What We Can Learn from Cloudpocalypse?

As most of you already know, Amazon EC2 had some serious issues last and this week that took down several big web 2.0 services. Unfortunately Get Localization was also affected. Problems started on Thursday afternoon (UTC) when AWS was just about recovering from the first outage. We had survived from the first wave of crashes but the second one took us down.

This was unfortunate incident and the easiest solution would be to blame Amazon for this. However it would be wrong. And here’s why:

Our company has been using AWS now almost three years and this was the first time something like this happened to us. It must have been a really stressful and difficult situation to all AWS engineers and despite that, they were able to recover their systems for most of the customers relatively quickly when considering the complexity and how many were affected (the whole data center).

But the main thing here is that we could have done things better. The point is that we can’t blame others when something like this happens, especially when we are in cloud.

There’s no server or infrastructure that never crashes. Cloud is not different in that sense. But what cloud can offer is an easier and better infrastructure to manage these issues — only when used correctly. The biggest problem for us was that our volumes were lost, the data was not lost but the connection between our server and volumes was not working. We could’ve restored the servers and launched new volumes to non-affected zone but our database servers were down so we were not able to mirror the most current data to new volumes.

We have secondary backups as well but they are not real-time. We could’ve gone back and lost couple of hours of work but instead we decided to wait until AWS fixes this problem. That unfortunately took 20 long hours.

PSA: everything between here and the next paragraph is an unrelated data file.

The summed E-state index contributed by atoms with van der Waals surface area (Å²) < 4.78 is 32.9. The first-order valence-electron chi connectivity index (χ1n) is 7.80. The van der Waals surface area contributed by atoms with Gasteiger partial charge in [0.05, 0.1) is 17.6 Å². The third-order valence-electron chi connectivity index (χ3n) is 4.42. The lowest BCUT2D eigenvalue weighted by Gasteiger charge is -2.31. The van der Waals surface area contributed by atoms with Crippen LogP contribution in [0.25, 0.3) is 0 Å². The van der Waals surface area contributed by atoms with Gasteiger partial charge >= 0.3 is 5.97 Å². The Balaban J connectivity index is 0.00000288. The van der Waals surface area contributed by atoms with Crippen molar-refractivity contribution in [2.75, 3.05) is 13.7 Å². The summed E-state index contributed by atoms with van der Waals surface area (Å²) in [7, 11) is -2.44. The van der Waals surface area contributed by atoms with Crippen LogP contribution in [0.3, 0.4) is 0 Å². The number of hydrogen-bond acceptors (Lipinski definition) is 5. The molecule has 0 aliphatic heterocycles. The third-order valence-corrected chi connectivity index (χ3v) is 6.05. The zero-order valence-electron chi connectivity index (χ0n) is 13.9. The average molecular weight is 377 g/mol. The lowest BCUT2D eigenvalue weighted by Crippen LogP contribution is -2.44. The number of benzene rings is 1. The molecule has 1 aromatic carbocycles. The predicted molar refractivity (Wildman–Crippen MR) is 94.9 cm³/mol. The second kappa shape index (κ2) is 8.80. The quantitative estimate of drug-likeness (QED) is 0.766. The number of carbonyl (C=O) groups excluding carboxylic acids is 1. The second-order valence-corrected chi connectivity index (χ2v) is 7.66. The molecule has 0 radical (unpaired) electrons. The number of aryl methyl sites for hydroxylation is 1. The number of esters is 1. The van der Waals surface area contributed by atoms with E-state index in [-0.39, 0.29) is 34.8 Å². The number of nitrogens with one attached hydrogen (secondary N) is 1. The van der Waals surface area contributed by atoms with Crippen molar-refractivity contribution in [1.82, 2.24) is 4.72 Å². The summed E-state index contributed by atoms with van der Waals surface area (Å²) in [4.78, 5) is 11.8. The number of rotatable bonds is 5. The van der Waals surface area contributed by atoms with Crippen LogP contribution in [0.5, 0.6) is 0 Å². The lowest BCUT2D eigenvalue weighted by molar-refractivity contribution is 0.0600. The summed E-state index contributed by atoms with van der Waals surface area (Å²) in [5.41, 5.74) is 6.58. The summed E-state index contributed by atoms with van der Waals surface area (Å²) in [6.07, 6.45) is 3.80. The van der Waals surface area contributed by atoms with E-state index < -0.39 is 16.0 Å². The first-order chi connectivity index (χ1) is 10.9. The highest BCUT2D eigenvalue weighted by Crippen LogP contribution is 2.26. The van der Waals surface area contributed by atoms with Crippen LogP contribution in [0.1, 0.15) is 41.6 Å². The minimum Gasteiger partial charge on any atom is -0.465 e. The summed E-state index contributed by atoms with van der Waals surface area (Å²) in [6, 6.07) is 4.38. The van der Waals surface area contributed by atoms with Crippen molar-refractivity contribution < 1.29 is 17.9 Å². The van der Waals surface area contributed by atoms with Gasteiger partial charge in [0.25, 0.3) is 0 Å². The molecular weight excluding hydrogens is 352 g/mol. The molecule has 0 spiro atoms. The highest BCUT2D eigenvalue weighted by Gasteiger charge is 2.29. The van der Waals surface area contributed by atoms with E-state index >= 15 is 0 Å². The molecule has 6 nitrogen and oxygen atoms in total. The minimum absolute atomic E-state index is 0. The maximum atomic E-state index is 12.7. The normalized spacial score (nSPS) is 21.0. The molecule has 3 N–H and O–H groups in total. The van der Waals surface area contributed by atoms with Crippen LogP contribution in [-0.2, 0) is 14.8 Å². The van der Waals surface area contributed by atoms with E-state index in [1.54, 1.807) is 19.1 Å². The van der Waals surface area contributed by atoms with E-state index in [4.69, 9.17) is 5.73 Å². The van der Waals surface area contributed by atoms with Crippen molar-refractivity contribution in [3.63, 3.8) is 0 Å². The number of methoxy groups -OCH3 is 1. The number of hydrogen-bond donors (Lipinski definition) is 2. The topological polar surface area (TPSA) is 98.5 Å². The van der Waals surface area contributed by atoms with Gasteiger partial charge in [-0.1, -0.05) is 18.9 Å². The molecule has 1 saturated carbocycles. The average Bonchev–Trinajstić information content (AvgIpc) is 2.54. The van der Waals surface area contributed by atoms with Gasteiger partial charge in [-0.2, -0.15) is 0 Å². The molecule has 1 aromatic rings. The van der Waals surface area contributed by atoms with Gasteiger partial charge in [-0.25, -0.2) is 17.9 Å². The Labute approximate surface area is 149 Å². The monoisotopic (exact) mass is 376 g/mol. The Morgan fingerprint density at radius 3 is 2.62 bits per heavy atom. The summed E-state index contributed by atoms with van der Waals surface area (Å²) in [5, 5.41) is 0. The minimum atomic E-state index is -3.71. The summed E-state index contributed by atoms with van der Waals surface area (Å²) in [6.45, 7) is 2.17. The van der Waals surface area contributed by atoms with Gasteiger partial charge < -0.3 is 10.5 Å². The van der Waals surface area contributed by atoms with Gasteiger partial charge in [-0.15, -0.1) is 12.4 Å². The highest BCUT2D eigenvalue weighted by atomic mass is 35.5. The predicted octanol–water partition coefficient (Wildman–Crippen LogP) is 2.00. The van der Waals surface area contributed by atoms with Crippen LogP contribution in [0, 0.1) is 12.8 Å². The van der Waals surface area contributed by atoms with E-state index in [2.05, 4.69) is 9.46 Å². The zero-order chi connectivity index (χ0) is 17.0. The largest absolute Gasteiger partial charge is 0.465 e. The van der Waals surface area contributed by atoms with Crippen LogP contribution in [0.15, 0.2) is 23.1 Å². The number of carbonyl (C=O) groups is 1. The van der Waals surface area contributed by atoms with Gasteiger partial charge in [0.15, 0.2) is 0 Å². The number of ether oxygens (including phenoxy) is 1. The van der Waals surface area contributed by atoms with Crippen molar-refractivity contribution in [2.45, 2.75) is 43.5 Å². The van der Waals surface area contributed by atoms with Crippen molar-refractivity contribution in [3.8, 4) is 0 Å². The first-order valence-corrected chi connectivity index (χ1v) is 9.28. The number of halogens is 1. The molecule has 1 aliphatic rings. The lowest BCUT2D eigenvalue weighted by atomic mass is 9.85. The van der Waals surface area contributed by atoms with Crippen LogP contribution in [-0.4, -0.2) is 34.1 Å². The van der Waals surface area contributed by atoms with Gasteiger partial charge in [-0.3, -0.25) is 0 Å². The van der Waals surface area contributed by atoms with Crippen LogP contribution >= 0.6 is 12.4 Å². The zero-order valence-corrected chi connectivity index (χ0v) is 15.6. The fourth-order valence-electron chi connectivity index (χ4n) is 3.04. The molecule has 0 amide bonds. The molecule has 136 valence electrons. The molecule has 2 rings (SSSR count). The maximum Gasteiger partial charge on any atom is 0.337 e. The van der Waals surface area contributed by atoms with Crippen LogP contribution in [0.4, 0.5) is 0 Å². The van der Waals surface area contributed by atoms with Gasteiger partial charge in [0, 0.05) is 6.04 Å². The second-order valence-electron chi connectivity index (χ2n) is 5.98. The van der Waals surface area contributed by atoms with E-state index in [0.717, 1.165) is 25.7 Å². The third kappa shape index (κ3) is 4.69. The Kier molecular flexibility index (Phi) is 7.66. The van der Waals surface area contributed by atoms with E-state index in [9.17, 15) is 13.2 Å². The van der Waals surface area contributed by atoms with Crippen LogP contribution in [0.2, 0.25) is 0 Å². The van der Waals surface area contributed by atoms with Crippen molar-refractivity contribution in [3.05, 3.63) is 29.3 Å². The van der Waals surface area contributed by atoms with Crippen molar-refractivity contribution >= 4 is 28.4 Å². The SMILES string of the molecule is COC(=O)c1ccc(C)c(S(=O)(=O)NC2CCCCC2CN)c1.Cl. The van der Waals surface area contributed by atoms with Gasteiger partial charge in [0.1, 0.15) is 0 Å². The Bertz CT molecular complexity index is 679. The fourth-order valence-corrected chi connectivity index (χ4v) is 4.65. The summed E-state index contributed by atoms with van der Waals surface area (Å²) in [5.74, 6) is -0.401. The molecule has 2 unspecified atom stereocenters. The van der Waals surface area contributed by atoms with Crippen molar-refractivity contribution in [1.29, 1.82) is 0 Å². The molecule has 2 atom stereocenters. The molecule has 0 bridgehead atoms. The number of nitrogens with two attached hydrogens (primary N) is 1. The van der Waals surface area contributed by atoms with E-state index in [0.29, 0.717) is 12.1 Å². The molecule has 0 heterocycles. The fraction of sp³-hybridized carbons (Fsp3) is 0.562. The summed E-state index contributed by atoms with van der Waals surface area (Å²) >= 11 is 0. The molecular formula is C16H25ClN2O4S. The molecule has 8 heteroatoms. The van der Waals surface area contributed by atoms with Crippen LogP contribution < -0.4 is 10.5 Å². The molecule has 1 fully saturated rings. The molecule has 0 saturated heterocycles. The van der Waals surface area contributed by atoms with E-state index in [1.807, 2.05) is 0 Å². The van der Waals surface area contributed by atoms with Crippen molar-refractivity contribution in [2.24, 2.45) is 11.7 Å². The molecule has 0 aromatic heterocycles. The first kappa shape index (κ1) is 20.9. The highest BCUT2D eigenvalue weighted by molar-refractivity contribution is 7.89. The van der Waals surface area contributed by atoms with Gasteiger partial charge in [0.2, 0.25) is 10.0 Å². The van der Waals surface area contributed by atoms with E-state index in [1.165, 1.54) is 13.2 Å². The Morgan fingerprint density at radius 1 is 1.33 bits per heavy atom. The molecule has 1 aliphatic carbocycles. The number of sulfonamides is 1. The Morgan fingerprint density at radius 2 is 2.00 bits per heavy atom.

Happily we didn’t lose any data and systems have been up and running since last Friday but this is not something we take lightly.

So what we learned from this?

- Elastic Block Storage (EBS) is clearly a weak point. It’s a persistent storage but the connection between instance and volume is not reliable. It can disconnect and bring the whole database server down. We are figuring a way to replace EBS with some more reliable solution so this cannot happen anymore.

- We cannot trust that availability zones within one region are safe from each other. The problem was occurring now in all availability zones in N. Virginia data center. This was not expected to happen.

- The most critical is the API that should not go down. It’s something that can be seen by our customers customers and we cannot accept that. Getting rid of EBS and locating to different regions should bring the stability and reliability we need.

In retrospect, we could’ve done better but on the bright side we learned a lot how to make our service more reliable. Amazon EC2 is a remarkable platform that gives you the power to distribute your applications to all over the world but we just need to keep in mind what Stan Lee once said:  “With great power there must also come great responsibility”. It’s our responsibility to make the system reliable.

See also: Amazon explains what went wrong